Stina Bergman Blix Stina.BergmanBlix(at)sociology.su.se and Malin Åkerström malin.akerstrom(at)soc.lu.se

We want to continue the thread from several previous meetings and conferences and ask how emotions can be researched empirically. This remains an emerging subfield of the sociology of emotions. In this joint session, we want to focus on qualitative research methods. Possible issues include but are not limited to: inquiry and debate about how emotions function in the research process; how to analyse emotions in empirical data; how to gather relevant data; how to device methodologies for specific theoretical concepts, etc.


4. Joint session with RN20 Qualitative Methods and RN28 Society and Sports

The body and embodiment in sport – studies on beyond discursive knowledge

Honorata Jakubowska jakubowska.honorata(at)gmail.com and Christoph Maeder christoph.maeder(at)phtg.ch

In the sociology of sport, instead of the meaning of beyond discursive knowledge (embodied, tacit, sensory, situated knowledge) in the sports field, this kind of knowledge is marginalized. Learning of running, swimming or fighting is based on discursive knowledge, but at the same time - in the significant part - on beyond discursive knowledge. One can say - 'hit dynamically', 'catch tightly', but, without a doubt, it is easier to show how to do it. How to teach a swimmer 'feel the water'? Is it possible to do this by using verbal message?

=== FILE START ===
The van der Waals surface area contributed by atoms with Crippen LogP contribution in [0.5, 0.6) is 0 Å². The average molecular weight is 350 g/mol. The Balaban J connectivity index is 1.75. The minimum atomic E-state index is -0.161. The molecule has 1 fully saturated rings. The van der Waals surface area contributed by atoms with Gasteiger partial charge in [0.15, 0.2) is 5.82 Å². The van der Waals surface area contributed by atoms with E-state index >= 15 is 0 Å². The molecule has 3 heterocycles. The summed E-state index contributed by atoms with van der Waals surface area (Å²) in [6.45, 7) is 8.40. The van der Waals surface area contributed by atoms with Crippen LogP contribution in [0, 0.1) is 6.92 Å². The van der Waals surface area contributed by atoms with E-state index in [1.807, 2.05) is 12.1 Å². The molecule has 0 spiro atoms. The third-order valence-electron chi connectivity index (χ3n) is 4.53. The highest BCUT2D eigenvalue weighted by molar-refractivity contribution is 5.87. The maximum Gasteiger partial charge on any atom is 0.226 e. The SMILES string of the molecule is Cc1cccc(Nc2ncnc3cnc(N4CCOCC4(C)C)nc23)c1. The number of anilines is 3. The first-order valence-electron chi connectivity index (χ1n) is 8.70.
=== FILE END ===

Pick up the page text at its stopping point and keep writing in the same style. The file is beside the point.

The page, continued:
The aim of this session is to examine, explore and discuss the transmission of beyond discursive knowledge in sport. At the same time, the session has an epistemological and methodological importance - it can show what is possible to study by sociologists and whether and to what extent the beyond discursive knowledge is cognizable.